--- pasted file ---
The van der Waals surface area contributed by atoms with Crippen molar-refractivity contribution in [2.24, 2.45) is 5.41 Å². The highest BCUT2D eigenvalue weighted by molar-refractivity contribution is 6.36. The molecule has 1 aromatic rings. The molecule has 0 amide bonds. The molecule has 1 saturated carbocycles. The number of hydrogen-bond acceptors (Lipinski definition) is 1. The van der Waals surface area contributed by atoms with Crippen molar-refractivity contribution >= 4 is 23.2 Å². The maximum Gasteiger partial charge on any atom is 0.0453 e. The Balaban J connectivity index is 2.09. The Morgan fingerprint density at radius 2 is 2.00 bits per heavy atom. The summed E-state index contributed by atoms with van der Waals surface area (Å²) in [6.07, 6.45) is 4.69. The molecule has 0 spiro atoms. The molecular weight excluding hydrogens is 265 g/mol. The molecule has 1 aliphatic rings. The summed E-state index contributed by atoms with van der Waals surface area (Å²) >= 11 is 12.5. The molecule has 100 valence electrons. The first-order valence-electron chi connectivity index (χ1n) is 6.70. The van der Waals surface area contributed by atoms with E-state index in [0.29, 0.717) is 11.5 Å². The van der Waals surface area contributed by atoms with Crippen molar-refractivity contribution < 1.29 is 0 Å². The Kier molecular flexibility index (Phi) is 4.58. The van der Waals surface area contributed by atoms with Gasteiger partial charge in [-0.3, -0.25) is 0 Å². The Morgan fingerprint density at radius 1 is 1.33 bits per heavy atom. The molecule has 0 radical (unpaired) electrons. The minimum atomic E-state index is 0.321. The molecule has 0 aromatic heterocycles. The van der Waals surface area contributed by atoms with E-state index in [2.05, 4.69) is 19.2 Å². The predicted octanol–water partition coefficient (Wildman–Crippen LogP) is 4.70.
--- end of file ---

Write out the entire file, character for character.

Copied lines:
The van der Waals surface area contributed by atoms with Crippen molar-refractivity contribution in [2.24, 2.45) is 5.41 Å². The highest BCUT2D eigenvalue weighted by molar-refractivity contribution is 6.36. The molecule has 1 aromatic rings. The molecule has 0 amide bonds. The molecule has 1 saturated carbocycles. The number of hydrogen-bond acceptors (Lipinski definition) is 1. The van der Waals surface area contributed by atoms with Crippen molar-refractivity contribution >= 4 is 23.2 Å². The maximum Gasteiger partial charge on any atom is 0.0453 e. The Balaban J connectivity index is 2.09. The Morgan fingerprint density at radius 2 is 2.00 bits per heavy atom. The summed E-state index contributed by atoms with van der Waals surface area (Å²) in [6.07, 6.45) is 4.69. The molecule has 0 spiro atoms. The molecular weight excluding hydrogens is 265 g/mol. The molecule has 1 aliphatic rings. The summed E-state index contributed by atoms with van der Waals surface area (Å²) >= 11 is 12.5. The molecule has 100 valence electrons. The first-order valence-electron chi connectivity index (χ1n) is 6.70. The van der Waals surface area contributed by atoms with E-state index in [0.29, 0.717) is 11.5 Å². The van der Waals surface area contributed by atoms with Crippen molar-refractivity contribution < 1.29 is 0 Å². The Kier molecular flexibility index (Phi) is 4.58. The van der Waals surface area contributed by atoms with Gasteiger partial charge in [-0.3, -0.25) is 0 Å². The Morgan fingerprint density at radius 1 is 1.33 bits per heavy atom. The molecule has 0 radical (unpaired) electrons. The minimum atomic E-state index is 0.321. The molecule has 0 aromatic heterocycles. The van der Waals surface area contributed by atoms with E-state index in [2.05, 4.69) is 19.2 Å². The predicted octanol–water partition coefficient (Wildman–Crippen LogP) is 4.70.